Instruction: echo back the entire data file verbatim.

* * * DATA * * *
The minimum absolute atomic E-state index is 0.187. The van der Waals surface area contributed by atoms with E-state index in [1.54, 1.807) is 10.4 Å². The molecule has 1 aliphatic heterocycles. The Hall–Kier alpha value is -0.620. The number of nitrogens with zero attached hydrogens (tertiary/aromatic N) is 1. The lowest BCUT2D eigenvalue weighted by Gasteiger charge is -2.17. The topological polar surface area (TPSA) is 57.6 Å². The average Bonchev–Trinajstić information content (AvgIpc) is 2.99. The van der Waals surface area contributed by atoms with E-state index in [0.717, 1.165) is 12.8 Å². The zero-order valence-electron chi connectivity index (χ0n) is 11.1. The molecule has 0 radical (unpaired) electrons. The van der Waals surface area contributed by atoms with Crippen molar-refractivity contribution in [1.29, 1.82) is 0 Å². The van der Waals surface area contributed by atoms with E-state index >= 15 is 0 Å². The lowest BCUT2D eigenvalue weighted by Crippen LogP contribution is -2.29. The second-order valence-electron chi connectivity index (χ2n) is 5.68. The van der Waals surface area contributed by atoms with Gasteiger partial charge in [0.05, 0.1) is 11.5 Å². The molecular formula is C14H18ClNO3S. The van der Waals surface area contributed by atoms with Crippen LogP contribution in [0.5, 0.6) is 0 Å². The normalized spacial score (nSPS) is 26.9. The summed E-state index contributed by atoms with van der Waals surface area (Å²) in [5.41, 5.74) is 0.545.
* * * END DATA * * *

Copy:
The minimum absolute atomic E-state index is 0.187. The van der Waals surface area contributed by atoms with E-state index in [1.54, 1.807) is 10.4 Å². The molecule has 1 aliphatic heterocycles. The Hall–Kier alpha value is -0.620. The number of nitrogens with zero attached hydrogens (tertiary/aromatic N) is 1. The lowest BCUT2D eigenvalue weighted by Gasteiger charge is -2.17. The topological polar surface area (TPSA) is 57.6 Å². The average Bonchev–Trinajstić information content (AvgIpc) is 2.99. The van der Waals surface area contributed by atoms with E-state index in [0.717, 1.165) is 12.8 Å². The zero-order valence-electron chi connectivity index (χ0n) is 11.1. The molecule has 0 radical (unpaired) electrons. The van der Waals surface area contributed by atoms with Crippen molar-refractivity contribution in [1.29, 1.82) is 0 Å². The van der Waals surface area contributed by atoms with E-state index >= 15 is 0 Å². The lowest BCUT2D eigenvalue weighted by Crippen LogP contribution is -2.29. The second-order valence-electron chi connectivity index (χ2n) is 5.68. The van der Waals surface area contributed by atoms with Gasteiger partial charge in [0.05, 0.1) is 11.5 Å². The molecular formula is C14H18ClNO3S. The van der Waals surface area contributed by atoms with Crippen LogP contribution in [0.5, 0.6) is 0 Å². The normalized spacial score (nSPS) is 26.9. The summed E-state index contributed by atoms with van der Waals surface area (Å²) in [5.41, 5.74) is 0.545.